Email is Here to Stay (Baydin Defrag 2009)
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Email is Here to Stay (Baydin Defrag 2009)

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During the Defrag 2009 conference, Alex Moore from Baydin presented some data about the differences in the way people use Twitter vs. Email and how those differences will lead email to change during ...

During the Defrag 2009 conference, Alex Moore from Baydin presented some data about the differences in the way people use Twitter vs. Email and how those differences will lead email to change during the next few years.

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Email is Here to Stay (Baydin Defrag 2009) Email is Here to Stay (Baydin Defrag 2009) Presentation Transcript

  • Email is here to stay(with a few new tricks)
    Alex Moore
    Baydin
    @awmoore
    alex@baydin.com
  • A little methodology
    Generated statistics using:
    Enron Email Corpus (252,000 messages)
    www.cs.cmu.edu/~enron/
    http://www.isi.edu/~adibi/Enron/Enron.htm
    Random Twitter Corpus (490,000 tweets)
    Twitter Streaming API (“Gardenhose”)
    Collected since 11/5
  • Email allows rich communication
    Rich in Content
    Rich in Conversation
    Rich in Control
  • Rich Content
    87.6% of Email is 141 characters or more
  • Rich Conversation Structure
    41.9% of emails are “multi-recipient”
    More than one address in To/CC fields
    5.6% of tweets are “multi-recipient”
    1/4 multi-RT
    Otherwise, spam-heavy
  • Rich Controls
    Only 0.5% of email messages were broadcast publicly to the entire company
    Only 1.9% of email messages were publicly broadcast to a full site
  • Can an old communications metaphor learn new tricks?
    Web 2.0 Technology beats email with:
    Lower barriers to entry
    Publicly searchable data
    Immediate public validation
    Opt-in publishing
  • Lowering the Barrier
    140 character limit is a psychological boon – we worry less about sending a message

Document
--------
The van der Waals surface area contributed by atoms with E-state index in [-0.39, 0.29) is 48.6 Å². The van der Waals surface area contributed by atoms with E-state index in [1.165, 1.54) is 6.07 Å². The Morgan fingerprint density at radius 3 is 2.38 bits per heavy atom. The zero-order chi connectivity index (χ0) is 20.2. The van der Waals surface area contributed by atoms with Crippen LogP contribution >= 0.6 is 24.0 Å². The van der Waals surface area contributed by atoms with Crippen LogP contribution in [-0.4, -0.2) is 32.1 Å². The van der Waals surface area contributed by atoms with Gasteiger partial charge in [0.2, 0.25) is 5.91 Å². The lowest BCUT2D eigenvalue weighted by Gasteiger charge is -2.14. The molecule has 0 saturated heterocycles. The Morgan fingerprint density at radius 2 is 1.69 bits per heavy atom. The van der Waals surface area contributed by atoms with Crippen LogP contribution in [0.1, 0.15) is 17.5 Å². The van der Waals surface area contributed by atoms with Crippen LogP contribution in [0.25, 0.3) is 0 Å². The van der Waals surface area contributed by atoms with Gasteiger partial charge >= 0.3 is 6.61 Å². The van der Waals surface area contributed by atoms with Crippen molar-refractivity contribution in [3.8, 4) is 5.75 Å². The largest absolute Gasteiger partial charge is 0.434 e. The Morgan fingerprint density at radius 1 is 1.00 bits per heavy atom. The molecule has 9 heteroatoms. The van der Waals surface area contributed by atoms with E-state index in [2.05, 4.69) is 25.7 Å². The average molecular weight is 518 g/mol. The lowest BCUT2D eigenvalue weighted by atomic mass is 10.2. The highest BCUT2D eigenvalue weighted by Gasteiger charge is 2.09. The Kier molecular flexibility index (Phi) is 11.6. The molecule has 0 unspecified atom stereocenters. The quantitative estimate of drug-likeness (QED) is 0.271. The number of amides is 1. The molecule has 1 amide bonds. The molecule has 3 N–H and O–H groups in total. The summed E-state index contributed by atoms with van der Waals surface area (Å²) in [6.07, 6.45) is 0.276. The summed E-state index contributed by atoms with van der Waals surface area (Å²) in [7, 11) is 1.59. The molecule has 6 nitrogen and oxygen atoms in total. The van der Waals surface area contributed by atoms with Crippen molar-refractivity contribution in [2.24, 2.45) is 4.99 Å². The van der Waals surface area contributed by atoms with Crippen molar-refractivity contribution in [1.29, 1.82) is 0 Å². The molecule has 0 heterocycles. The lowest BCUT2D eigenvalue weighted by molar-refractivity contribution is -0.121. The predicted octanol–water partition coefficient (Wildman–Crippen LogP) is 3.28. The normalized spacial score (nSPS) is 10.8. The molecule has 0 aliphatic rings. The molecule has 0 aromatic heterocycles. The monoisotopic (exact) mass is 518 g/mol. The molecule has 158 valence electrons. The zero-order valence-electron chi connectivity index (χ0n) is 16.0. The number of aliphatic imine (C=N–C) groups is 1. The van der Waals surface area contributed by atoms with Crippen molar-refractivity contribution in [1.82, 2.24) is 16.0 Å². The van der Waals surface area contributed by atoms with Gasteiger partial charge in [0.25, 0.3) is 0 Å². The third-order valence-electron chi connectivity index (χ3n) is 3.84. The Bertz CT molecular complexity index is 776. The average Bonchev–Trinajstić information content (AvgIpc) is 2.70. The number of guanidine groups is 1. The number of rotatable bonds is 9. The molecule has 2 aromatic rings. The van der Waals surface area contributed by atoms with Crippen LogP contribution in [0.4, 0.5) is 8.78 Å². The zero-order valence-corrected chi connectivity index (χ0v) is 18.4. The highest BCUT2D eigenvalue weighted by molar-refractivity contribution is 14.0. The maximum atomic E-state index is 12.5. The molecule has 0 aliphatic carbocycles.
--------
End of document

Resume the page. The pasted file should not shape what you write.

Email is moving toward shorter messages
    The rise of mobile phones
    Conditioned from using web 2.0 services
  • Searchable Expertise Data
    Publicly searchable data is very valuable
    “Interesting” is incredibly relative inside companies – what’s interesting is what relates to current projects
  • Searchable Expertise Data
  • Searchable Expertise Data
  • Will Email get a “Like” button?
    Twitter users who “stick” are often the ones who get early @replies and early retweets
    Feedback from email is often private
    How can we publicly acknowledge and encourage public sharing of useful material?
  • Opt-In Publishing
    Mailing list traffic “fills up their email with discussions they don't want to subscribe to”
    Just last night
    Mailing lists will become more like activity streams
  • Summary
    Email has a major advantage in the complexity of the relationships and content it can express
    Web 2.0 technology promotes public sharing and creates valuable searchable data
    Email will still be here in 5 years, but it will look like a combination of email and Web 2.0
  • References
    Data + VM Image will be available after 11/14 at http://www.baydin.com/blog
    Enron Email Corpus
    Original Data: http://www.cs.cmu.edu/~enron/
    MySQL Version: http://www.isi.edu/~adibi/Enron/Enron.htm
    PST file format: http://petewarden.typepad.com/searchbrowser/2008/03/how-to-conver-1.html
    Random Twitter Corpus (490,000 tweets)
    Twitter Streaming API (Gardenhose “spritzer” stream)
    A few papers worth reading:
    http://ella.slis.indiana.edu/~herring/honeycutt.herring.2009.pdf
    http://www.danah.org/papers/TweetTweetRetweet.pdf
    http://www.isi.edu/~adibi/Enron/Enron_Dataset_Report.pdf
  • Thanks!
    http://www.baydin.com
    alex@baydin.com
    @awmoore